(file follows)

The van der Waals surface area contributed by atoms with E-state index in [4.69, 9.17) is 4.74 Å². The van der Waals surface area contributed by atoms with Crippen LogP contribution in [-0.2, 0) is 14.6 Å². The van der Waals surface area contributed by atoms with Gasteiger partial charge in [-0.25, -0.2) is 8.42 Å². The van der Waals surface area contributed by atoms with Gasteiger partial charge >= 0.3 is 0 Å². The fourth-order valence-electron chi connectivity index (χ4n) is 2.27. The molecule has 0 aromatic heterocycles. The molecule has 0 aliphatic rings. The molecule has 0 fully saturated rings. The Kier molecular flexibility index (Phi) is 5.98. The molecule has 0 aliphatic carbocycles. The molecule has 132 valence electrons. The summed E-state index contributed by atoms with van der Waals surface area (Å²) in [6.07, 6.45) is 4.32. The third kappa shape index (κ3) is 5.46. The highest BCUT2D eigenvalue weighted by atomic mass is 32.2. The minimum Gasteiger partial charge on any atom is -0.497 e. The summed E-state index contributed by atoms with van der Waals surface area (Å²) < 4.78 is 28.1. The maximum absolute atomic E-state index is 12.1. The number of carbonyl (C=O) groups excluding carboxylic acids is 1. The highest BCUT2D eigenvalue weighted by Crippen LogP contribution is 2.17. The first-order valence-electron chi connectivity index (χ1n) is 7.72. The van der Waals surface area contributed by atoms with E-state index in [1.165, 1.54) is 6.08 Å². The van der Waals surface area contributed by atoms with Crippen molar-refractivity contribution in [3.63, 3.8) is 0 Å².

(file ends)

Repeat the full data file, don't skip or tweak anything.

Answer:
The van der Waals surface area contributed by atoms with E-state index in [4.69, 9.17) is 4.74 Å². The van der Waals surface area contributed by atoms with Crippen LogP contribution in [-0.2, 0) is 14.6 Å². The van der Waals surface area contributed by atoms with Gasteiger partial charge in [-0.25, -0.2) is 8.42 Å². The van der Waals surface area contributed by atoms with Gasteiger partial charge >= 0.3 is 0 Å². The fourth-order valence-electron chi connectivity index (χ4n) is 2.27. The molecule has 0 aromatic heterocycles. The molecule has 0 aliphatic rings. The molecule has 0 fully saturated rings. The Kier molecular flexibility index (Phi) is 5.98. The molecule has 0 aliphatic carbocycles. The molecule has 132 valence electrons. The summed E-state index contributed by atoms with van der Waals surface area (Å²) in [6.07, 6.45) is 4.32. The third kappa shape index (κ3) is 5.46. The highest BCUT2D eigenvalue weighted by atomic mass is 32.2. The minimum Gasteiger partial charge on any atom is -0.497 e. The summed E-state index contributed by atoms with van der Waals surface area (Å²) < 4.78 is 28.1. The maximum absolute atomic E-state index is 12.1. The number of carbonyl (C=O) groups excluding carboxylic acids is 1. The highest BCUT2D eigenvalue weighted by Crippen LogP contribution is 2.17. The first-order valence-electron chi connectivity index (χ1n) is 7.72. The van der Waals surface area contributed by atoms with E-state index in [1.165, 1.54) is 6.08 Å². The van der Waals surface area contributed by atoms with Crippen molar-refractivity contribution in [3.63, 3.8) is 0 Å².